In any community, resolving conflict is key. Having a plan (or five) in place for how you approach and resolve conflict ensures that you're creating a healthy environment for your members to engage — even when they disagree.
You don't have to be a third-grader to know that spending weeks with the same group, day in and day out, can be overwhelming. Like clockwork, one camper would get frustrated with her campmates around dinner time. When I asked her about it, she said, "I just need time by myself, but I don't know how to do that here." And so, rock time was born.
Every day as the group got ready for dinner, I would nod in approval as this camper took some books out to the giant rock just outside our bunk for rock time. The needs of the group as a whole were still being met, but this particular camper was able to find the time and space she needed to be alone while still being in my view.
Great counselors — like great CMs — understand the balance of individual vs. group needs, and great counselors are able to support both at the same time. The ability to listen to an individual community member, empathize, and make an informed decision on how that person's feelings, feedback, etc. impacts the group as a whole is critical to any CM's success. I've found no better place to build this muscle than in a camp setting.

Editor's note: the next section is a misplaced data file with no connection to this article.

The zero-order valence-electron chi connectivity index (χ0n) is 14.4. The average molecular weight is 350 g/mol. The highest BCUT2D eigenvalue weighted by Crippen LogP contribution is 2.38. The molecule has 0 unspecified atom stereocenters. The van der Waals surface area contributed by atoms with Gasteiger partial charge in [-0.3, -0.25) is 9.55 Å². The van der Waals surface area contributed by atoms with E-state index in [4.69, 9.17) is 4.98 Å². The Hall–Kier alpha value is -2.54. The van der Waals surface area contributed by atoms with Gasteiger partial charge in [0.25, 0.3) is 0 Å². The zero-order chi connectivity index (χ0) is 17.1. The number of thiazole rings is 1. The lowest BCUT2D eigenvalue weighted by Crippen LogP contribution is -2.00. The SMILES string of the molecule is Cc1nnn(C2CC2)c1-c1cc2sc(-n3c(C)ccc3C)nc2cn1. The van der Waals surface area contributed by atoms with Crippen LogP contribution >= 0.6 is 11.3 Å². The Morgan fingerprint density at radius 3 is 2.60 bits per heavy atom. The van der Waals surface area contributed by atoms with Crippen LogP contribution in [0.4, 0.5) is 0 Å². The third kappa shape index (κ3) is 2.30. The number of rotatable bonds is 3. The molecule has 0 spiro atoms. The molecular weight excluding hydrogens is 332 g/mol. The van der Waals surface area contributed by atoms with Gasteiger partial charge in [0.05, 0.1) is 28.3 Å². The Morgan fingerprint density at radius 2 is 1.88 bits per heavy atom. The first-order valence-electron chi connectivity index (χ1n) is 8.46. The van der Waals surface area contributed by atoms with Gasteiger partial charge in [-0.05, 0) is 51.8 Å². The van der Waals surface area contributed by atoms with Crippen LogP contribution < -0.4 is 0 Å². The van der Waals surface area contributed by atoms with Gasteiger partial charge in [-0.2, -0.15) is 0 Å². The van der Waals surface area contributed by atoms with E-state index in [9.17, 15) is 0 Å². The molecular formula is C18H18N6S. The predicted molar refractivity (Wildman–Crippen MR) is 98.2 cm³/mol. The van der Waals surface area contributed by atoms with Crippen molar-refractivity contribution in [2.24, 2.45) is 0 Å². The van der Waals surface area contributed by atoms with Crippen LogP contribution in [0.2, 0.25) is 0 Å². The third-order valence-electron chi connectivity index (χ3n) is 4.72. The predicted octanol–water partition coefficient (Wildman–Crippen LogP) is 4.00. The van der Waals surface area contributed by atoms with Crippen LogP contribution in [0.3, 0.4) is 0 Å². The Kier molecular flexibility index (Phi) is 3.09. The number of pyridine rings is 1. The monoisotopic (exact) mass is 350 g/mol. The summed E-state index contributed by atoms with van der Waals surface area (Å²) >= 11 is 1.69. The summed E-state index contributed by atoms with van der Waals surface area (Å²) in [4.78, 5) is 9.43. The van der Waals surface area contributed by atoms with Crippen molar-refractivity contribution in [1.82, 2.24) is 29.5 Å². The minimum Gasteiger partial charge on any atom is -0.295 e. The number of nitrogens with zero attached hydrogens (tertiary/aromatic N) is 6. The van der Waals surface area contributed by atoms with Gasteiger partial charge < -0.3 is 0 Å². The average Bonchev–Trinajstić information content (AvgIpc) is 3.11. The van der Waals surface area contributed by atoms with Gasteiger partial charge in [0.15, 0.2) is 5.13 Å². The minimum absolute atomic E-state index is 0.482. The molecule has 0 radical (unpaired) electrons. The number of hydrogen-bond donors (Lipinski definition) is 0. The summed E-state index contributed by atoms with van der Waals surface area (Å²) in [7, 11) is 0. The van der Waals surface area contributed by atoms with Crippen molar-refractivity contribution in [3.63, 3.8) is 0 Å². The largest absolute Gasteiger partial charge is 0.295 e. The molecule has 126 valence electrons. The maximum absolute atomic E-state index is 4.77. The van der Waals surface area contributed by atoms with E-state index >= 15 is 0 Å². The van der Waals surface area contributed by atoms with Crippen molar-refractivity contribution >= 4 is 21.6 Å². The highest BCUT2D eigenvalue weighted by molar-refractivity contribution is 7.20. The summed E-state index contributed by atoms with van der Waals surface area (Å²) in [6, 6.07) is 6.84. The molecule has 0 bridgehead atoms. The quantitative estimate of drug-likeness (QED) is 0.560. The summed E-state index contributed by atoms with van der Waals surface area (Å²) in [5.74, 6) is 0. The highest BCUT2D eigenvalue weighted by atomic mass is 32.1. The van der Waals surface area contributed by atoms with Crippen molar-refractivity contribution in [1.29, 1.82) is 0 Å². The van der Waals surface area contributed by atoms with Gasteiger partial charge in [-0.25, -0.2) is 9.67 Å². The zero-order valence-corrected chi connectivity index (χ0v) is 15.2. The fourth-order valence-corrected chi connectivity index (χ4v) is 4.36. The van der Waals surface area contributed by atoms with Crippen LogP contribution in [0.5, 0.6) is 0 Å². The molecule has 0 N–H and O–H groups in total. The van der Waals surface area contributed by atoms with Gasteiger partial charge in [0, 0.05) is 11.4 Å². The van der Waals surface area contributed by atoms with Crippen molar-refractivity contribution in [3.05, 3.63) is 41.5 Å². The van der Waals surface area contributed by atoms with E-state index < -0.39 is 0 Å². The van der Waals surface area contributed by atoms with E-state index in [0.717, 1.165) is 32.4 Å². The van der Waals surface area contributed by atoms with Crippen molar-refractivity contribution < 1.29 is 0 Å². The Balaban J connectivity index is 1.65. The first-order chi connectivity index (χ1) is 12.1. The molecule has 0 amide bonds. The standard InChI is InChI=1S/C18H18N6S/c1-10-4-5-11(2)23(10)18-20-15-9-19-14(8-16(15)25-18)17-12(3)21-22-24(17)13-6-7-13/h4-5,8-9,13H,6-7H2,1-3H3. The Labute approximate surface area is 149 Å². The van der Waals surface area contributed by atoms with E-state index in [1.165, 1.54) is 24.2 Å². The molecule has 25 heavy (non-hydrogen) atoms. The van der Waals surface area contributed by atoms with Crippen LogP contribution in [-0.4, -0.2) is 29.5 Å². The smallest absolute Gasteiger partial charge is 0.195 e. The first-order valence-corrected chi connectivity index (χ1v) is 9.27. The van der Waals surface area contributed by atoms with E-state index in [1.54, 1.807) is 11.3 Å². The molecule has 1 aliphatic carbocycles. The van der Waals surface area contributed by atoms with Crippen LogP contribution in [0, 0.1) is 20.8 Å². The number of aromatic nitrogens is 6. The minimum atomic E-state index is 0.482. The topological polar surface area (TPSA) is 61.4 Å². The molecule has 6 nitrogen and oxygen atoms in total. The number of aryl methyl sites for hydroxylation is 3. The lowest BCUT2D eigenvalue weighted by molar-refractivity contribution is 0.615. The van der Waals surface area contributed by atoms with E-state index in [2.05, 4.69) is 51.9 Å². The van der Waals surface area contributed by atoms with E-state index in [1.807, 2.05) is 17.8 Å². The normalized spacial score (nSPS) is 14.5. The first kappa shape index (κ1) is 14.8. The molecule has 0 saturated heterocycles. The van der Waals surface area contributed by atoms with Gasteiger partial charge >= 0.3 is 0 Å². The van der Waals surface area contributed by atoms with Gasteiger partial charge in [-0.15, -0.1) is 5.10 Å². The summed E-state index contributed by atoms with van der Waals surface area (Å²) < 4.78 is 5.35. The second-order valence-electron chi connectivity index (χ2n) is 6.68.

Building relationships with your campers early on, and going above and beyond to see that all their needs are met, is a counselor's top priority. At Camp Walden, we called this putting 'money in the bank'.
For example, for the first few nights I'd make a point of checking in with every camper in my bunk to see how their day went, and if they needed anything. Usually this meant hunting for extra flashlight batteries, or a favorite sleeping shirt that had gone AWOL. Acts like these, especially in the beginning, add money to your bank. In turn, you can use that 'money' when you ask a camper to pick up a towel or put their shoes away — the exchange is built on trust and a learned understanding that you're there for each other.
Something similar happens in the world of community management. At the outset, you'll need to go the extra mile to get to know your members, whether that means meeting with folks individually on a regular basis or just starting conversations. But once that trust is built, you'll start to notice that it's easier to get folks involved, participating, and often engagement will happen without your involvement. That's money in the bank.
I have never worked harder in my entire life than in those five summers — but I've also never learned as much, about other people, and myself.
And who'd have guessed that all that time spent in the heart of the Adirondack mountains would set me up to be a really great Community Manager?